CLAC's Resource Library contains many resources on key populations. To make a general search, add your keywords to the Search box located in the upper left corner of the website. For a more detailed search that yields fewer (and more relevant) results, use the various search filters on this page. To start, choose a topic from the dropdown menus below to generate a list of those resources — then use the other filters to narrow your results. After you have generated a list of resources, you may select specific resources by clicking on the headline/title of that reource. Indiviudual resource pages offer you the option to browse similar resources by searching key population, language, theme, and keyword tags. We welcome your contributions!
The Regional HIV/AIDS Prevention and Care project, known in west Africa as PACTE-VIH, addresses the critical gaps in programming for key populations — specifically female sex workers and their clients, and men who have sex with men — across west Africa. As part of project closeout (July 2017), PACTE-VIH developed an "insight" series of lessons learned throughout five years of implementation. This resource highlights the importance, lessons learned, and tips for replicating activities to engage media in HIV programming with key populations.
A call for manuscripts to address the urgent need to take stock of emerging evidence related to optimizing and monitoring service delivery for key populations. Submitted manuscripts will be peer reviewed and those accepted will comprise a special supplement of the Journal of the International AIDS Society focusing on new evidence and data-driven strategies for improving key population programming across the HIV cascade. Deadline for submission is Dec. 1, 2017.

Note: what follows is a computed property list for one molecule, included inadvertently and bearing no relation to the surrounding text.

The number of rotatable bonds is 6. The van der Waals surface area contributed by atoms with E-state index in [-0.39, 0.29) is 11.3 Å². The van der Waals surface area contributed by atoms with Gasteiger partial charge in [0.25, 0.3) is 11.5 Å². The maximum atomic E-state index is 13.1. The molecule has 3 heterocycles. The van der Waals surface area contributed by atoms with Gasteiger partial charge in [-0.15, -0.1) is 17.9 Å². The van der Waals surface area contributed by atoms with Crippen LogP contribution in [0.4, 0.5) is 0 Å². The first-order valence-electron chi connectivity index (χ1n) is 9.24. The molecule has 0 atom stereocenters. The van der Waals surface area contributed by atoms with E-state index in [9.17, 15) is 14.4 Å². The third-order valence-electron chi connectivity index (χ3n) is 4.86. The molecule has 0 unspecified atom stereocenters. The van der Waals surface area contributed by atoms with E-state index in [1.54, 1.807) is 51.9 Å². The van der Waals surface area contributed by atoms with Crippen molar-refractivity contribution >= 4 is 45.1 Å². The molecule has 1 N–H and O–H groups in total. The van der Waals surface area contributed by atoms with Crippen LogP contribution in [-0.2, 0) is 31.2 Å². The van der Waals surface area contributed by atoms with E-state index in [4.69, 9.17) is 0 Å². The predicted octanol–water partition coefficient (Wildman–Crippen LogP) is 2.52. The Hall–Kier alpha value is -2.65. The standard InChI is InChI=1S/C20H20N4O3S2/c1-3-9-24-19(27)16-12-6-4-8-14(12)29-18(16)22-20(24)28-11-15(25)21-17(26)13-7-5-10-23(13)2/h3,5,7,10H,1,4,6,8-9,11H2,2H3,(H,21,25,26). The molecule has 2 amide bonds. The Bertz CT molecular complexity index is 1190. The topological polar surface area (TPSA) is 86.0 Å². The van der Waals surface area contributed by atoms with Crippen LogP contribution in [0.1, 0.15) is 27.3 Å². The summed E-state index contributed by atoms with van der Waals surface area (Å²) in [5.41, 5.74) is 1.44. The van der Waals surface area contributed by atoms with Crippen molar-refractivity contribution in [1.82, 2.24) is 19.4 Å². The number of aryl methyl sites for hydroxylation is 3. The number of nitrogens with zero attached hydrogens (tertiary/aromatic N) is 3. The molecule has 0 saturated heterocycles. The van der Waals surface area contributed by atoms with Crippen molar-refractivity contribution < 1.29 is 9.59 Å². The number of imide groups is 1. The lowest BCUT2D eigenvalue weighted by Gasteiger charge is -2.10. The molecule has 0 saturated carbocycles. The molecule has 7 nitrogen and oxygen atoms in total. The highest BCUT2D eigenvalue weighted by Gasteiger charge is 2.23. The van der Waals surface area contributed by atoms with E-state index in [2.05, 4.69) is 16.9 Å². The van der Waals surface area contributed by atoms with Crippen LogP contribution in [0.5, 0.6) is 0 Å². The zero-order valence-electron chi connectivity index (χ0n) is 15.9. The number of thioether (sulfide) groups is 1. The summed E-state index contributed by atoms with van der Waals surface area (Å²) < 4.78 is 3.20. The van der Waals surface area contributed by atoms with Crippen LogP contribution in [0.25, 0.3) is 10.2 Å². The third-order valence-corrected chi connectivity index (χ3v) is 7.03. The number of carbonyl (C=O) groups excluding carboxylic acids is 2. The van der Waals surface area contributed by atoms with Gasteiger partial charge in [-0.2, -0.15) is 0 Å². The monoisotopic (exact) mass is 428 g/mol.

This document provides an overview of UNITAID and outlines the role, terms of office, qualifications and commitments required to serve as a Member of the Communities Living with and Affected by HIV, TB and Malaria and those Coinfected with HIV and HCV Delegation to the Board of UNITAID.
The global sex workers’ rights movement calls for ‘third parties’ because it recognises the diversity of relationships that exist between sex workers and others in the organisation and facilitation of sex work. The term ‘third party’ can include a range of individuals, including but not limited to, managers, brothel keepers, receptionists, maids, drivers, landlords, hotels who rent rooms to sex workers, and anyone else who is seen as facilitating sex work
The EPOA is described in detail in the LINKAGES Enhanced Peer Outreach Approach:Implementation Guide. This training curriculum complements the guide by offering a detailed curriculum for training peer outreach workers to implement the EPOA. The guide consists of this document and a set of training tools, handouts, and PowerPoint presentations.
This toolkit provides practical guidance to governments, funders, civil society organizations and other implementing partners on conducting a gender analysis and using findings to inform HIV prevention, care and treatment programs with key populations. It outlines considerations and steps for conducting a gender analysis; explores how to engage with stakeholders, including key population members, in a meaningful partnership; shares lessons learned from a comprehensive gender analysis in Kenya and an abridged gender analysis in Cameroon; and provides tools and resources for conducting a gender analysis with key populations.
Updated news regarding the global fund and sex workers, including transition for sex workers in countries who will not be eligible for funding through the Global Fund in the future; selection of Global Fund Board Leadership; and the search for the new Executive Director.
The Regional HIV/AIDS Prevention and Care project, known in west Africa as PACTE-VIH, addresses the critical gaps in programming for key populations — specifically female sex workers and their clients, and men who have sex with men — across west Africa. As part of project closeout (July 2017), PACTE-VIH developed an "insight" series of lessons learned throughout five years of implementation. This resource highlights the background, outcomes, challenges, lessons learned, and recommendations for implementing mHealth programming for HIV prevention with key populations.